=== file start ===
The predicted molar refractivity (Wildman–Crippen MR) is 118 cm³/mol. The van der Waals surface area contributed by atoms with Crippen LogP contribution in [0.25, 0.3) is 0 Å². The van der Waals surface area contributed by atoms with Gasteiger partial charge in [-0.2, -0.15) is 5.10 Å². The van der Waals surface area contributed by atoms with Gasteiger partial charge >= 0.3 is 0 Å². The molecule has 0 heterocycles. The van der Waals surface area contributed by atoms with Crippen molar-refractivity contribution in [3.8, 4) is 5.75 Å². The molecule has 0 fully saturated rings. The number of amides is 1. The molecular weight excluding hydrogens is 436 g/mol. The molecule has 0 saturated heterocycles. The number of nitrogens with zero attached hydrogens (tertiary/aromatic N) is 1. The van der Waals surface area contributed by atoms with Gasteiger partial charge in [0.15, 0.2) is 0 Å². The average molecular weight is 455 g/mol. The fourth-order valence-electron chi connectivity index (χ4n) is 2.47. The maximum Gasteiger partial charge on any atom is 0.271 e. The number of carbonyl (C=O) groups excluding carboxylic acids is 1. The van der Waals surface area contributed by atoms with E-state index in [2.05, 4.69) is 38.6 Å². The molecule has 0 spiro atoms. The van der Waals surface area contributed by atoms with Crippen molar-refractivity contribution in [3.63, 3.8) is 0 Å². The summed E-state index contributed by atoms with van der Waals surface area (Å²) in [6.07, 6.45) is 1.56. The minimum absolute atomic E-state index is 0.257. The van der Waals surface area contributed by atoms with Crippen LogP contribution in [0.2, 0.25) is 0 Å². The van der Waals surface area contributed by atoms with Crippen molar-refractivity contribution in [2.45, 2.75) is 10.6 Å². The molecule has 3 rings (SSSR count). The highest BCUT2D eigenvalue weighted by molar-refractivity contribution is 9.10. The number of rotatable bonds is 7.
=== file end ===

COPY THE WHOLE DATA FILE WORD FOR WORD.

The predicted molar refractivity (Wildman–Crippen MR) is 118 cm³/mol. The van der Waals surface area contributed by atoms with Crippen LogP contribution in [0.25, 0.3) is 0 Å². The van der Waals surface area contributed by atoms with Gasteiger partial charge in [-0.2, -0.15) is 5.10 Å². The van der Waals surface area contributed by atoms with Gasteiger partial charge >= 0.3 is 0 Å². The molecule has 0 heterocycles. The van der Waals surface area contributed by atoms with Crippen molar-refractivity contribution in [3.8, 4) is 5.75 Å². The molecule has 0 fully saturated rings. The number of amides is 1. The molecular weight excluding hydrogens is 436 g/mol. The molecule has 0 saturated heterocycles. The number of nitrogens with zero attached hydrogens (tertiary/aromatic N) is 1. The van der Waals surface area contributed by atoms with Gasteiger partial charge in [0.15, 0.2) is 0 Å². The average molecular weight is 455 g/mol. The fourth-order valence-electron chi connectivity index (χ4n) is 2.47. The maximum Gasteiger partial charge on any atom is 0.271 e. The number of carbonyl (C=O) groups excluding carboxylic acids is 1. The van der Waals surface area contributed by atoms with E-state index in [2.05, 4.69) is 38.6 Å². The molecule has 0 spiro atoms. The van der Waals surface area contributed by atoms with Crippen molar-refractivity contribution in [3.63, 3.8) is 0 Å². The summed E-state index contributed by atoms with van der Waals surface area (Å²) in [6.07, 6.45) is 1.56. The minimum absolute atomic E-state index is 0.257. The van der Waals surface area contributed by atoms with Crippen LogP contribution in [0.2, 0.25) is 0 Å². The van der Waals surface area contributed by atoms with Crippen molar-refractivity contribution in [2.45, 2.75) is 10.6 Å². The molecule has 3 rings (SSSR count). The highest BCUT2D eigenvalue weighted by molar-refractivity contribution is 9.10. The number of rotatable bonds is 7.